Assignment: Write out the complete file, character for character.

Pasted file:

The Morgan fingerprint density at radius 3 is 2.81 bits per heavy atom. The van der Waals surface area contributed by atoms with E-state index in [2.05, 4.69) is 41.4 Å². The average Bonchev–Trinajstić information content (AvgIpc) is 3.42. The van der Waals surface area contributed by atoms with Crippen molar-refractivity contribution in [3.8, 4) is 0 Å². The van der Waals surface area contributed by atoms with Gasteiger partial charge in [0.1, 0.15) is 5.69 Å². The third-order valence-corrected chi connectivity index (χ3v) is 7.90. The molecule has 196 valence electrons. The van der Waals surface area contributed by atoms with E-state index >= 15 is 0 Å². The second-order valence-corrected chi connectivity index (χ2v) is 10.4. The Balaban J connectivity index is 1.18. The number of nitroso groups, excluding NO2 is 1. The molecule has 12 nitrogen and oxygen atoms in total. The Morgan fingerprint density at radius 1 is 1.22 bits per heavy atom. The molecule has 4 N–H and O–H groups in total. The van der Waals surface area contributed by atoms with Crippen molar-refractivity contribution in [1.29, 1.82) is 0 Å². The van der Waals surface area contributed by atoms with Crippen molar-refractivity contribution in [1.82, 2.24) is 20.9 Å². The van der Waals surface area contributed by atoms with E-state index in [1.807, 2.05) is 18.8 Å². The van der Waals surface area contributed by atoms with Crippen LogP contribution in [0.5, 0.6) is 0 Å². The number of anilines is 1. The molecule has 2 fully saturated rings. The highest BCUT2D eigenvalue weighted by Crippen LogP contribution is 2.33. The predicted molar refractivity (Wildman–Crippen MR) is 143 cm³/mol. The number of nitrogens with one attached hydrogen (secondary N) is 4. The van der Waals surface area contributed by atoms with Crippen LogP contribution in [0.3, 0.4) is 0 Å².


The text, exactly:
The Morgan fingerprint density at radius 3 is 2.81 bits per heavy atom. The van der Waals surface area contributed by atoms with E-state index in [2.05, 4.69) is 41.4 Å². The average Bonchev–Trinajstić information content (AvgIpc) is 3.42. The van der Waals surface area contributed by atoms with Crippen molar-refractivity contribution in [3.8, 4) is 0 Å². The van der Waals surface area contributed by atoms with Gasteiger partial charge in [0.1, 0.15) is 5.69 Å². The third-order valence-corrected chi connectivity index (χ3v) is 7.90. The molecule has 196 valence electrons. The van der Waals surface area contributed by atoms with E-state index >= 15 is 0 Å². The second-order valence-corrected chi connectivity index (χ2v) is 10.4. The Balaban J connectivity index is 1.18. The number of nitroso groups, excluding NO2 is 1. The molecule has 12 nitrogen and oxygen atoms in total. The Morgan fingerprint density at radius 1 is 1.22 bits per heavy atom. The molecule has 4 N–H and O–H groups in total. The van der Waals surface area contributed by atoms with Crippen molar-refractivity contribution in [1.29, 1.82) is 0 Å². The van der Waals surface area contributed by atoms with Crippen molar-refractivity contribution in [1.82, 2.24) is 20.9 Å². The van der Waals surface area contributed by atoms with E-state index in [1.807, 2.05) is 18.8 Å². The van der Waals surface area contributed by atoms with Crippen LogP contribution in [0.5, 0.6) is 0 Å². The number of anilines is 1. The molecule has 2 fully saturated rings. The highest BCUT2D eigenvalue weighted by Crippen LogP contribution is 2.33. The predicted molar refractivity (Wildman–Crippen MR) is 143 cm³/mol. The number of nitrogens with one attached hydrogen (secondary N) is 4. The van der Waals surface area contributed by atoms with Crippen LogP contribution in [0.3, 0.4) is 0 Å².